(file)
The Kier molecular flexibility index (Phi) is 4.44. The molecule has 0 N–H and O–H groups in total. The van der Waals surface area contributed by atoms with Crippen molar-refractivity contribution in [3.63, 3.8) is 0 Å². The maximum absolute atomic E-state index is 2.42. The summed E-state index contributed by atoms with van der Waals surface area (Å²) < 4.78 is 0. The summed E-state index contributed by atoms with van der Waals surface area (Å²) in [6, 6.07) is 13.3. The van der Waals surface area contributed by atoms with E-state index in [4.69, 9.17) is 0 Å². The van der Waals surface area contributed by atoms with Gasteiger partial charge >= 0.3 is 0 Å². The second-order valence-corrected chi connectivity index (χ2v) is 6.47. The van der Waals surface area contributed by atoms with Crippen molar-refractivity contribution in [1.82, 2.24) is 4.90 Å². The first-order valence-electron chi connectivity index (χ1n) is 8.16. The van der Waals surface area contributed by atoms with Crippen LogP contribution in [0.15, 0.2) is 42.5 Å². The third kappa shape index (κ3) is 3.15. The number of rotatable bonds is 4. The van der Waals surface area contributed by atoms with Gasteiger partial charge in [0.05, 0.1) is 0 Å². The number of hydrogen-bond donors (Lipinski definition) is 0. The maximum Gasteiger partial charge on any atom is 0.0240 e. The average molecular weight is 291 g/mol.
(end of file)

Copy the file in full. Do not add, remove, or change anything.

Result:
The Kier molecular flexibility index (Phi) is 4.44. The molecule has 0 N–H and O–H groups in total. The van der Waals surface area contributed by atoms with Crippen molar-refractivity contribution in [3.63, 3.8) is 0 Å². The maximum absolute atomic E-state index is 2.42. The summed E-state index contributed by atoms with van der Waals surface area (Å²) < 4.78 is 0. The summed E-state index contributed by atoms with van der Waals surface area (Å²) in [6, 6.07) is 13.3. The van der Waals surface area contributed by atoms with E-state index in [4.69, 9.17) is 0 Å². The van der Waals surface area contributed by atoms with Gasteiger partial charge >= 0.3 is 0 Å². The second-order valence-corrected chi connectivity index (χ2v) is 6.47. The van der Waals surface area contributed by atoms with Crippen molar-refractivity contribution in [1.82, 2.24) is 4.90 Å². The first-order valence-electron chi connectivity index (χ1n) is 8.16. The van der Waals surface area contributed by atoms with Crippen LogP contribution in [0.15, 0.2) is 42.5 Å². The third kappa shape index (κ3) is 3.15. The number of rotatable bonds is 4. The van der Waals surface area contributed by atoms with Gasteiger partial charge in [0.05, 0.1) is 0 Å². The number of hydrogen-bond donors (Lipinski definition) is 0. The maximum Gasteiger partial charge on any atom is 0.0240 e. The average molecular weight is 291 g/mol.